Happy Birthday Dear Telephone!

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Some things are easy to take for granted. They are common. Everything seems to depend on them. Roads would be in this category. Refrigerators would be in this category. We don’t often let our imagination run to a world where we these things don’t exist.

The telephone is certainly in this category.

Today is the telephone’s birthday and this is the first time in my own life of 31 years that I’ve taken a moment to pay some respect to this fabulous device. And many thanks to The Atlantic for the notice.

Here’s a excerpt from a fun article by Rebecca Rosen, “The Magical, Revolutionary Telephone.”

On this day in 1876, the U.S. Patent Office awarded Alexander Graham Bell a patent for his “improvement in telegraphy,” or, as we now know it, the telephone. . . .The telephone, and the reaction to it, rolled out over the course of years, not minutes.

A peek back into the tech writing of yore always serves as a good reminder that concerns about how technology is changing our world — distracting us, destroying established industries — are nothing new. But it is also more than that: it is an invitation to imagine a time when our quotidian habits (e.g. talking on the phone) were quasi-magical.

On July 10, 1874, the Times published one of the first accounts of the forthcoming telephone. The Times’story, “Music by Telegraph,” concerns Elisha Gray, whose claim as inventor of the telephone remains in question. The Times explained the new invention:

About two months ago Mr. Elisha Gray, of Chicago, a gentleman well known in the electric telegraph world as a maker and inventor of some of the most valuable instruments now in use, conceived an idea which would be an extraordinary development of telegraphic science if he could only succeed in practically demonstrating it. … Mr. Chandler says that he regards it as the first step toward doing away with the manipulating instruments altogether, and that he believes that in time the operators will transmit the sound of their own voice over the wires, and talk with one another instead of telegraphing. … What this will all lead to, or where it will all end, is one of the most extraordinary problems of the day.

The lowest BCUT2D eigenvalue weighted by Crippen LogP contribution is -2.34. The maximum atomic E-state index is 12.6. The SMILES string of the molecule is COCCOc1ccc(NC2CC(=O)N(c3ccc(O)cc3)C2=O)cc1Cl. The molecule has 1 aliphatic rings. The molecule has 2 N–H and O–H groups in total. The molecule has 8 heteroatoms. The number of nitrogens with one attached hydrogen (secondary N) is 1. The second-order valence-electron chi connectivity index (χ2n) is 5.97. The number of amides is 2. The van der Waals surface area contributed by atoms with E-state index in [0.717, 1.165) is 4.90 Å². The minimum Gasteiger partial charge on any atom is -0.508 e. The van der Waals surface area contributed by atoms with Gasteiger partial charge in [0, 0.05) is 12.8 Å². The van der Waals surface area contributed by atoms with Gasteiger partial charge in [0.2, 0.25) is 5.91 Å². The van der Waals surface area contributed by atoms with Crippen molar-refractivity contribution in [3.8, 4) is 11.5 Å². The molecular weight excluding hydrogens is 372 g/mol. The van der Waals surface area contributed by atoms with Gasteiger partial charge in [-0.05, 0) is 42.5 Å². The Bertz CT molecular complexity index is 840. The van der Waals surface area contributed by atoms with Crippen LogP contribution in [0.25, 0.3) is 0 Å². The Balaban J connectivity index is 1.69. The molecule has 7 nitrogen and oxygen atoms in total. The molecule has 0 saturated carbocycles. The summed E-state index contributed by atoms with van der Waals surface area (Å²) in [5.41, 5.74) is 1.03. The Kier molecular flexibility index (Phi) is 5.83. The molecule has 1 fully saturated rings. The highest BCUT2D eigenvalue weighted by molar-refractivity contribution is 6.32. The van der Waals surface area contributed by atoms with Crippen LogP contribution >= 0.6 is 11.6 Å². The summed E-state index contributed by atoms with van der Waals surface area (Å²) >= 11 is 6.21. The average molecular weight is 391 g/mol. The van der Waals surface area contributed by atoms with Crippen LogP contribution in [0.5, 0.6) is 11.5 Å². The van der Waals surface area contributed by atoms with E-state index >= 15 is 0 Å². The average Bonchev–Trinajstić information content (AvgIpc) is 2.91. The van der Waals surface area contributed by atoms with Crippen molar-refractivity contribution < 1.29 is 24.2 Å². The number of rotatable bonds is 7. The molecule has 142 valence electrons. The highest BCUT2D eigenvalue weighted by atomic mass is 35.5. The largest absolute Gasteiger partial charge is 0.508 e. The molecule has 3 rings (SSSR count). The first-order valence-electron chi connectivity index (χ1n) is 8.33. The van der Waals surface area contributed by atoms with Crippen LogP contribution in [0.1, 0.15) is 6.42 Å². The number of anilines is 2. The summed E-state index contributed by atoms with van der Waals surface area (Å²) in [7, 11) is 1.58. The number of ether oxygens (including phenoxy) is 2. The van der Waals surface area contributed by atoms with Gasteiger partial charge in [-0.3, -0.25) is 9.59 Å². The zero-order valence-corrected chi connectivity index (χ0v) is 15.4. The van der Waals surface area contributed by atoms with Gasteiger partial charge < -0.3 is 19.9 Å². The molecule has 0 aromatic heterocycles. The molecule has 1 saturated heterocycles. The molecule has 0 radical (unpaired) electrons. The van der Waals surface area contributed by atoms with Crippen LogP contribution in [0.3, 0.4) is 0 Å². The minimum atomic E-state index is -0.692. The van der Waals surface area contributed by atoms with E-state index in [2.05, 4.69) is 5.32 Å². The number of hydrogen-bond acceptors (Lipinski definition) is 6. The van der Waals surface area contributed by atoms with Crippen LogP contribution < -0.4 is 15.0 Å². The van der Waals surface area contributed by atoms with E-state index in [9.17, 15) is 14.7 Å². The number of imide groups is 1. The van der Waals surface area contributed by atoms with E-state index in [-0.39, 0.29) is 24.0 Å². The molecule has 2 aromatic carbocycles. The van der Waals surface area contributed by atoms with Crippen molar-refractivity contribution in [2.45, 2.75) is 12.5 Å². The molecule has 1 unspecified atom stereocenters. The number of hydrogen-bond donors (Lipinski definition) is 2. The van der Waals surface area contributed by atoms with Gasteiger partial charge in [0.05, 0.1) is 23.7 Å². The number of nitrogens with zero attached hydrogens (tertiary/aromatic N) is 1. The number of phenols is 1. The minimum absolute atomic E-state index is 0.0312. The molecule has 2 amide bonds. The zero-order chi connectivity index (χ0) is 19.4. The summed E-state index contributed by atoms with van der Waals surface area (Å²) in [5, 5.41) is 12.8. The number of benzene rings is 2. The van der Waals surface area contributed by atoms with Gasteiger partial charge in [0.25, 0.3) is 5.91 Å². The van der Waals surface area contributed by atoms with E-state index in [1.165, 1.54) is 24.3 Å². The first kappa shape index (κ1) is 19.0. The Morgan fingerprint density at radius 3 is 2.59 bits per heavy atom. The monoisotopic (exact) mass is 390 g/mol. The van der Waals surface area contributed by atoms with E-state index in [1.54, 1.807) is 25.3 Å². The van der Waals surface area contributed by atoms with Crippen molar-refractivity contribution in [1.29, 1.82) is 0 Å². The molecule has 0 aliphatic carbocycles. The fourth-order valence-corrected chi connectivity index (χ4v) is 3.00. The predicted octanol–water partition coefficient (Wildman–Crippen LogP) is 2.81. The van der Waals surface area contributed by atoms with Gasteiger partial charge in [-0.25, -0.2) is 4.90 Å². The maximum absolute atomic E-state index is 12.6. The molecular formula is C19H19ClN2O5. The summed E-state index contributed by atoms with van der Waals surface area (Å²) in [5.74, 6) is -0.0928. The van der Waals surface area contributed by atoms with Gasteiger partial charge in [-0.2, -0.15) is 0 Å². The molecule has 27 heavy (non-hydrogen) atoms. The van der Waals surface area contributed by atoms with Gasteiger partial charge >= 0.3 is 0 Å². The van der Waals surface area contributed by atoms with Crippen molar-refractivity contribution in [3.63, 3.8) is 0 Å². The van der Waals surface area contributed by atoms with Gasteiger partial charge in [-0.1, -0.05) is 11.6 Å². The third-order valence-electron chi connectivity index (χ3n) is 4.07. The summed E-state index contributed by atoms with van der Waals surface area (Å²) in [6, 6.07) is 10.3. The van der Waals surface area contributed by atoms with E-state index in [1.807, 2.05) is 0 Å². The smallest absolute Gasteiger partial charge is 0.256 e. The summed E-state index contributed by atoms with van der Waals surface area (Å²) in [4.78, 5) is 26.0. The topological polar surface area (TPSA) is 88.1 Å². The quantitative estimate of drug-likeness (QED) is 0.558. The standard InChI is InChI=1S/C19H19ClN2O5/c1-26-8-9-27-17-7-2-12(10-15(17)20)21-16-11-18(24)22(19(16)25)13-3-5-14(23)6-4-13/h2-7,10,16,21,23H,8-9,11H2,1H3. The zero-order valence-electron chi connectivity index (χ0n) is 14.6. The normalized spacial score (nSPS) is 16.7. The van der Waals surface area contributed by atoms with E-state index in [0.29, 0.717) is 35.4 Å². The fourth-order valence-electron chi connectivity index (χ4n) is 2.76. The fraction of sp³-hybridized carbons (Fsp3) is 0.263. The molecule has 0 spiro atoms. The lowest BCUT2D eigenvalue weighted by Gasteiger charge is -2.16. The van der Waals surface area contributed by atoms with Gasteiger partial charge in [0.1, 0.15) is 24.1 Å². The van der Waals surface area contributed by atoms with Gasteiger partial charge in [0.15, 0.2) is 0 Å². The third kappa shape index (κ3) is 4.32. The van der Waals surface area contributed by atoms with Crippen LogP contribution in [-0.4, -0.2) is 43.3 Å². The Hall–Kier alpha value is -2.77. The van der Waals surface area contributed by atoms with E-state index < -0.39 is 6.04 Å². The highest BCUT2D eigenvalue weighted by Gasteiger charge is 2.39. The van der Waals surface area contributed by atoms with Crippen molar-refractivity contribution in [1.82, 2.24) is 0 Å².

Aside from the intense interest which this discovery will naturally excite in the scientific world — as to the causes which produce this extraordinary electro-physiological phenomenon, and the gratification it will afford to all lovers of the marvelous — it is evident that, although the practical used to which it may be put cannot as yet be recited, quite enough has been demonstrated to show that, from its basis, a new system of telegraphy, both for aerial and submarine lines, of a simple, rapid, and economical character, can be introduced. 

Did you understand that last paragraph? Maybe that’s because it was one sentence. In this case, the content and the form are from a previous era.

Rosen then cites another article about a similar invention from the Times, March 22, 1876:

The universal use of the telephone will, of course, be viewed with disapprobation by the sound-producing part of the community, just as the introduction of labor-saving machines was met by the hostility of the laboring classes. No man who can sit in his own study with his telephone by his side, and thus listen to the performance of an opera at the Academy, will care to go to Fourteenth street and to spend the vening in a hot and crowded building. In like manner, many persons will prefer to hear lectures and sermons in the comfort and privacy of their own rooms, rather than to go to the church or the lecture-room. … Thus the telephone, by bringing music and ministers into every home, will empty the concert-halls and the churches, and the time may come when a future Von Bülow playing a solitary piano in his private room, and a future Talmage preaching in his private gymnasium, may be heard in every well-furnished house on the American continent.

We truly aren’t the first to wrestle with how technology will transform the things we love, even how we experience the preached Word together as God’s people.

There’s a conversation to be had about how the internet and video and other media have not only extended but in some cases replaced the biblical commitment of God’s people to gather together and to hear the Word preached. But it is enough to say that for the Christian we can thank God for electronic speakers of every kind in as much as they do extend the reach of the preached Word into places where it otherwise could not go.

Happy Birthday dear Telephone.

Trent Hunter

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